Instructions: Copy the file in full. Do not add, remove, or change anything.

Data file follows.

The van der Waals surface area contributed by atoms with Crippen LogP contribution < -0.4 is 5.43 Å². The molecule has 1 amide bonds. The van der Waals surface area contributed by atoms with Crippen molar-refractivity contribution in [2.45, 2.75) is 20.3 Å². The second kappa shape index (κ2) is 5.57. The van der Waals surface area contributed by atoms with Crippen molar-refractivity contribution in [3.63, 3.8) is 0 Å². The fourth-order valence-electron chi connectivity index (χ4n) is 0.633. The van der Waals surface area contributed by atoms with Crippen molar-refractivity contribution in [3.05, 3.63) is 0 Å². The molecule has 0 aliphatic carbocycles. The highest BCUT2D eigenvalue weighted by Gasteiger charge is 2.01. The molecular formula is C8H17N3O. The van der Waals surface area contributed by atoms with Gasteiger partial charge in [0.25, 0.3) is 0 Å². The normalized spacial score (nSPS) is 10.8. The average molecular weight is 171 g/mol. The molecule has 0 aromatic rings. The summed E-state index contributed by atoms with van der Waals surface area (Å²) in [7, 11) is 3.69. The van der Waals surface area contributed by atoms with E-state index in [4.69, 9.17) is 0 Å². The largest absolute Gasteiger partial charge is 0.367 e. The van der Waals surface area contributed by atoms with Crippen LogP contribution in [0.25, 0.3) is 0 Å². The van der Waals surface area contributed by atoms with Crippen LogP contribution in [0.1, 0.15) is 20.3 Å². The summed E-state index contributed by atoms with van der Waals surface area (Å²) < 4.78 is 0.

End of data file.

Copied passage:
The van der Waals surface area contributed by atoms with Crippen LogP contribution < -0.4 is 5.43 Å². The molecule has 1 amide bonds. The van der Waals surface area contributed by atoms with Crippen molar-refractivity contribution in [2.45, 2.75) is 20.3 Å². The second kappa shape index (κ2) is 5.57. The van der Waals surface area contributed by atoms with Crippen molar-refractivity contribution in [3.63, 3.8) is 0 Å². The fourth-order valence-electron chi connectivity index (χ4n) is 0.633. The van der Waals surface area contributed by atoms with Crippen molar-refractivity contribution in [3.05, 3.63) is 0 Å². The molecule has 0 aliphatic carbocycles. The highest BCUT2D eigenvalue weighted by Gasteiger charge is 2.01. The molecular formula is C8H17N3O. The van der Waals surface area contributed by atoms with Gasteiger partial charge in [0.25, 0.3) is 0 Å². The normalized spacial score (nSPS) is 10.8. The average molecular weight is 171 g/mol. The molecule has 0 aromatic rings. The summed E-state index contributed by atoms with van der Waals surface area (Å²) in [7, 11) is 3.69. The van der Waals surface area contributed by atoms with E-state index in [4.69, 9.17) is 0 Å². The largest absolute Gasteiger partial charge is 0.367 e. The van der Waals surface area contributed by atoms with Crippen LogP contribution in [0.25, 0.3) is 0 Å². The van der Waals surface area contributed by atoms with Crippen LogP contribution in [0.1, 0.15) is 20.3 Å². The summed E-state index contributed by atoms with van der Waals surface area (Å²) < 4.78 is 0.